Unemployment actually fell in February to 5%, a modest improvement in the jobs market. Latest data from HMRC confirms that 4.7 million were on furlough at the end of February. Over one million were in the accommodation and food sector.
The number of workers furloughed is expected to drop rapidly in the second quarter. In September last year, the total number had dropped to 2.5 million as growth returned. A big bounce back is expected in the leisure sector as pubs, restaurants and hotels reopen for business.
According to the latest IHS Markit/CIPS data, business activity across the UK increased in March. The rate of expansion was the fastest for months, The expansion was fueled by a rise in new orders, attributed to a bounce back ahead of easing lock down measures. Stronger consumer confidence and a surge in demand for residential property services also featured.
Business expectations for growth, surged to the highest since comparable data were first available in 2012. Employment rose for the first time since the pandemic struck, as firms expanded capacity to meet demand ...
Get ready for the post pandemic boom ...
In the US forecasts for growth are increasing. The Bank of America is forecasting growth of 6.5%. The BoA has become more convinced, consumers will get out and spend, as the $1400 dollar stimulus cheques drop through the letterbox.
Biden's $1.9 trillion spending plan has passed through Congress. Next up the $2 trillion dollar plus infrastructure plan. The President is building bridges across America. Let's hope he will start to build the bridges back to China some time soon.
The US March jobs figures reported an increase of 916,000 jobs. Over 30% were in the hospitality and leisure sector. Economists think the March jobs gains are just the beginning. US households had accumulated $2.4 trillion dollars of savings in February, up by $1 trillion from a year earlier and they are ready to spend.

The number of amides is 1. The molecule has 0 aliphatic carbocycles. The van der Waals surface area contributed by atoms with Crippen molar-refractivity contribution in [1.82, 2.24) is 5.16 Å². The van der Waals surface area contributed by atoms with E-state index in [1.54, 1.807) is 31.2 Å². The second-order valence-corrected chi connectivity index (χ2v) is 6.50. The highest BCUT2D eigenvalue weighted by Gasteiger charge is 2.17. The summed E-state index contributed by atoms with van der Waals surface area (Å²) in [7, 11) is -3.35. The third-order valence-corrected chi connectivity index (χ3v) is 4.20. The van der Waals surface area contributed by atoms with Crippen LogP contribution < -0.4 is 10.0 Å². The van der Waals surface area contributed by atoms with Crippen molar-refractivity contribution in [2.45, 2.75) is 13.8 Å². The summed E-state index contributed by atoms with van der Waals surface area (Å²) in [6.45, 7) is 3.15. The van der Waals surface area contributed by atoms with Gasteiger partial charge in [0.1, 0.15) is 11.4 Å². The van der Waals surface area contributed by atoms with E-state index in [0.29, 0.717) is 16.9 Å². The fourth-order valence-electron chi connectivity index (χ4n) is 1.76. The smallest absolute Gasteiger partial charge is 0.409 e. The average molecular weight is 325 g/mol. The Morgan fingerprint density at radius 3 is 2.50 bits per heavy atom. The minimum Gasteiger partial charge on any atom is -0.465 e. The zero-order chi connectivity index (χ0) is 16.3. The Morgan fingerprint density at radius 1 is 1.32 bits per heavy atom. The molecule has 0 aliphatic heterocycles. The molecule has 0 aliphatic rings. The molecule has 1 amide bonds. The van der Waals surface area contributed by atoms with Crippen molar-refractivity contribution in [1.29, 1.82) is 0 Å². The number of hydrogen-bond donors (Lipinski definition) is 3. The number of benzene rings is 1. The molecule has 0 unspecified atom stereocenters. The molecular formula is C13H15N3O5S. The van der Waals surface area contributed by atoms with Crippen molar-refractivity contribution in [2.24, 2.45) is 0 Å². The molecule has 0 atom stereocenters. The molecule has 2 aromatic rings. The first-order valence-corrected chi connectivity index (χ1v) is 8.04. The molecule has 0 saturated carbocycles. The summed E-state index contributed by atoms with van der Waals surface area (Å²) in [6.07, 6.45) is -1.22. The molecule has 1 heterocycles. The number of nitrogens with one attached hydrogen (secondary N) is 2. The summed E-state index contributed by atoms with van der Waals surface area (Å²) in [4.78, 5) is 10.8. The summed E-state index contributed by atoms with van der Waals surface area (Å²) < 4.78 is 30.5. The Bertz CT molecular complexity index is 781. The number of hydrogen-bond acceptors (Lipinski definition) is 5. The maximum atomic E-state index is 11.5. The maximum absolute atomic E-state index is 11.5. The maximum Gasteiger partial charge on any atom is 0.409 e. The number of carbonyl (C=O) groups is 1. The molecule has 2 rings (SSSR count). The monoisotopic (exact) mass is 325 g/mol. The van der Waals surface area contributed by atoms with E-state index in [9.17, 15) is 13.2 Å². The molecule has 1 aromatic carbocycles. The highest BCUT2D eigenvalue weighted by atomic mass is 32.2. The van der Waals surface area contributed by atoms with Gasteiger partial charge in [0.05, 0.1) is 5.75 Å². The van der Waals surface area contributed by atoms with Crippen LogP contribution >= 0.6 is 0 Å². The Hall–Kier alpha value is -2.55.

According to the New York Times, about 35 percent of Americans plan to spend more on travel over the next 12 months, about 28 percent plan to spend more than usual at restaurants. And over all, close to 70 percent of adults plan to spend more than usual in at least one category.
“They have the money in the bank, they’re ready to spend it. What was holding them back was not having a comfort about being able to go out,” said Jay Bryson, chief economist for Wells Fargo. “We’re getting
into a critical mass of people feeling comfortable and beginning to go out again.”
Not all will be spending. More than half the survey respondents who expected to receive "checks" said they planned to save most of the money or pay down debt. One-third said they would use it for immediate needs like food or rent. Only 10 percent said they planned to spend most of the money on discretionary items.
A similar pattern of save and spend is expected in the UK. Households have accumulated savings of £180 billion, over £20 billion of which has been used to pay down credit card and other debt. Most savings will be held on deposit or placed into pensions. Some appears to be finding the way into bitcoin.
In the UK, we expect household spending to increase by 8% this year and 7.5% next. Holidays, hotels and restaurants will be the major beneficiaries. Of yes and wardrobes will have to be refreshed. Expect a big bounce back in clothing and footwear ... in the post pandemic mini boom ...
That's all for this week ... stay safe ... have a Great Easter break ... we will be back with more next week ...
The Saturday Economist